Isole Tremiti is a stunning archipelago just north of the Gargano peninsula in the Adriatic sea. It is part of the Gargano national park. The group of islands is so named because of its regular seismic activity - tremiti means tremours!
Castel del Monte is an unusual castle with an octaganol shape and towers at each point of the octagon. It is located in the Puglia region in the 'heel' of Italy.
Otranto is a lovely seaside town with plenty of character and is one of the highlights of the Puglia region. With sandy beaches and an historic centre surrounded by defensive walls it makes a lovely holiday destination.
Lecce is one of the highlights of Southern Italy. It is found in the 'heel' of Italy and is a flamboyant city packed with wonderful Baroque architecture. It is one of the main tourist destinations of the Puglia region.
Bari is a large coastal city with a thriving port and both a historic and a modern centre. It is the capital of the Puglia region of Southern Italy. It has an attractive old town known as the Bari Vecchia.
Civitella del Tronto is a remarkable cliff-top town in the Gran Sasso e Monti della Laga National Park of Italy. It is home to the largest fortress in Italy and the second largest in Europe. The village is one of Italy's most beautiful villages.
Opi is a lovely medieval village sitting on a hill top and surrounded by the mountains of the National Park of Abruzzo. It is classified as one of the "most beautiful villages" of Italy.
Santo Stefano di Sessanio is a very special village. It was discovered by a Swedish-Italian multi-millionaire as a virtually abandoned village which had not "suffered" from modern renovations. It has now been beautifully restored and to visit is like stepping back in time.
Ortona is a deep-water port town dominated by a striking castle. It was the site of a particularly fierce battle between German and Allied, mostly Canadian, troops. The battle was dubbed "Little Stalingrad because of its close-quarters combat and high death-toll.
Vasto is a lovely hilltop town overlooking the Adriatic sea in southern Abruzzo. It has a lovely medieval centre and many beautiful buildings dating from the 15th century.
Campobasso is a historic city built on the slopes of the Appennine mountains at an altitude of more than 600 meters. Surrounded by the Matise and Sanneo mountains it commands impressive views over the dramatic Molise countryside.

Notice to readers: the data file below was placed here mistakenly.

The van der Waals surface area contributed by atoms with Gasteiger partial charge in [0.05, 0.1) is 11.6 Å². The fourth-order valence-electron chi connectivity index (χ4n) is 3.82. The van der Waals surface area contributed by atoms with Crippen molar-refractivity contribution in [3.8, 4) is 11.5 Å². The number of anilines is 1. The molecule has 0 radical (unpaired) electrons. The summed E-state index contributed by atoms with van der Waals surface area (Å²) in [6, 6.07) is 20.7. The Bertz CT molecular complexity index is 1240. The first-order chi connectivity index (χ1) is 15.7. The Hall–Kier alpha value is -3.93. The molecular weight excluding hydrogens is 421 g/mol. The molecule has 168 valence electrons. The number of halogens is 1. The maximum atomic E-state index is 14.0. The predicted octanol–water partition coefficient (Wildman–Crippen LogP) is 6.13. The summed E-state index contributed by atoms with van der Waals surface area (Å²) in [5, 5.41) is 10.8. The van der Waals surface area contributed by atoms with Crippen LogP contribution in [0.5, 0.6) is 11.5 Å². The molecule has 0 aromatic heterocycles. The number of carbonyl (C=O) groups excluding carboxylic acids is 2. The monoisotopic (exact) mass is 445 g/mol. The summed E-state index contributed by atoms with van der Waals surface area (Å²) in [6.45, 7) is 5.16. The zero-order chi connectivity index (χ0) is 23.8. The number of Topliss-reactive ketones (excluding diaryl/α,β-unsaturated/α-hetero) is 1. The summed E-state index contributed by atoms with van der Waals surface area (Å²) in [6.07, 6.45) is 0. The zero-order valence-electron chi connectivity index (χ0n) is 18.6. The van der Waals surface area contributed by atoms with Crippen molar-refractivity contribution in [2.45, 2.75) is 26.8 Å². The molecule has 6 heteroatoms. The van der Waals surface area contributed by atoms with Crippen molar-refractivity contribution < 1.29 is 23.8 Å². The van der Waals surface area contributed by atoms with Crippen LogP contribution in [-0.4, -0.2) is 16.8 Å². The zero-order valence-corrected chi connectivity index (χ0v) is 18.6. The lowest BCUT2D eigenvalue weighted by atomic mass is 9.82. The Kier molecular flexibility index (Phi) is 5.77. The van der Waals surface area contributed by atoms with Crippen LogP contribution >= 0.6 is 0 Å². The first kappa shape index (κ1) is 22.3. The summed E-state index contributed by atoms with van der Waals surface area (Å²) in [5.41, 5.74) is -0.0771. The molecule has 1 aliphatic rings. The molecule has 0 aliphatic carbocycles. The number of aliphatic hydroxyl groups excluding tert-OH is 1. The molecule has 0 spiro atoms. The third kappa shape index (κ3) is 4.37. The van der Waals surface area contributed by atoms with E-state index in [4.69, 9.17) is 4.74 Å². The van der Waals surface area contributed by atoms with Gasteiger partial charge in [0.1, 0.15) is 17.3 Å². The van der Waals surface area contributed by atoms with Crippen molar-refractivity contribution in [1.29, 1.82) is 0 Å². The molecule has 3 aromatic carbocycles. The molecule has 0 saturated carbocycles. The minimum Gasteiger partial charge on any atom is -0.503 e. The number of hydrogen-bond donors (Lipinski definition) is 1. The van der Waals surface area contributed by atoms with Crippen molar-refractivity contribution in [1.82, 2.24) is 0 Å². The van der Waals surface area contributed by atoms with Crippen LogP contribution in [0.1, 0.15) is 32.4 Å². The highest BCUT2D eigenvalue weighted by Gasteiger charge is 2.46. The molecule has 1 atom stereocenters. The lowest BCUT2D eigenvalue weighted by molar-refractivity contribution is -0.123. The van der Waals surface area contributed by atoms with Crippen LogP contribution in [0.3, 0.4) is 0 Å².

Castel del Monte in Abruzzo is a beautiful village which covers the top of a hill in the Gran Sasso mountain range. From the village you have 360° views over the surrounding mountains adding to the beauty and drama of this medieval and Renaissance village. It is classified as one of the "borghi piu belli d'Italia" or "most beautiful villages of Italy".
The current village of Sepino started when the inhabitants of Saepinum decided that their town on the plain was too vulnerable and moved up the mountain to build a new town - that of Sepino. Sepino is a lovely medieval town which is classed as one of the "most beautiful towns of Italy", the "Borghi piu belli d'Italia". The remains of the Roman town of Saepinum and also of the older Samnite town of Saepins attract many visitors.
Approximately 200 of the most beautiful villages and small towns across Italy have been listed by the Borgh Italia association, in an effort to help preserve them, to highlight the range and diversity of Italian rural and historical culture and tradition, and to help preserve their unique environments that each of these italian villlages and towns has to offer.
Termoli is a popular tourist resort on the Adriatic coast which has long sandy beaches, historic fortifications and some incredible trabucci. It is very popular with Italian tourists in the summer months but, like the rest of Molise, relatively undiscovered by foreign tourists.
Ovindoli is a town in the Appennine mountains popular both as a winter ski-resort and a summer holiday destination for walkers, bikers and horse-riding. It lies between Rome to the west and Pescara to the east and is a popular holiday destination for residents of both cities.
Comacchio is a beautiful town on the Po Delta, on the eastern coast of Emilia Romagna and north of Ravenna. The town has developed across a number of islands in the Po Delta, now joined by bridges, and an attractive place where tourists can admire impresive buildings and numerous churches.
The 'Serene Republic of San Marino', to give San Marino its official title, is an independent republic on the northern border of the Marche region of Italy covering about 60 square kilometres and with the city of San Marino (also known as Borgomaggiore) as its capital .
Despite its small size the Serene Republic has its own army and is a separate member of the Council of Europe (the organisation that defines and protects laws, human rights etc throughout Europe).
The Po Delta is a predominantly natural area to the east of Ferrara and north of Ravenna, in the north-east of the Emilia-Romagna region of Italy, where the River Po divides into several smaller rivers before meeting the Adriatic Sea.
Much of the Po Delta is now protected, either as part of the large Parco del Delta del Po, or by one of the smaller nature reserves that are found in the region, and is also designated as a World Heritage Site.
Of course, although we mention some of the specific characteristics of the region below it is really the overall beauty of the valley landscape of the Po Delta that is interesting to see, with large expanses of water populated by many species of birds and further enriched by the jagged profiles of picturesque islands and their vegetation which provide a great beauty and charm that varies according to the ever changing conditions of season, climate, light.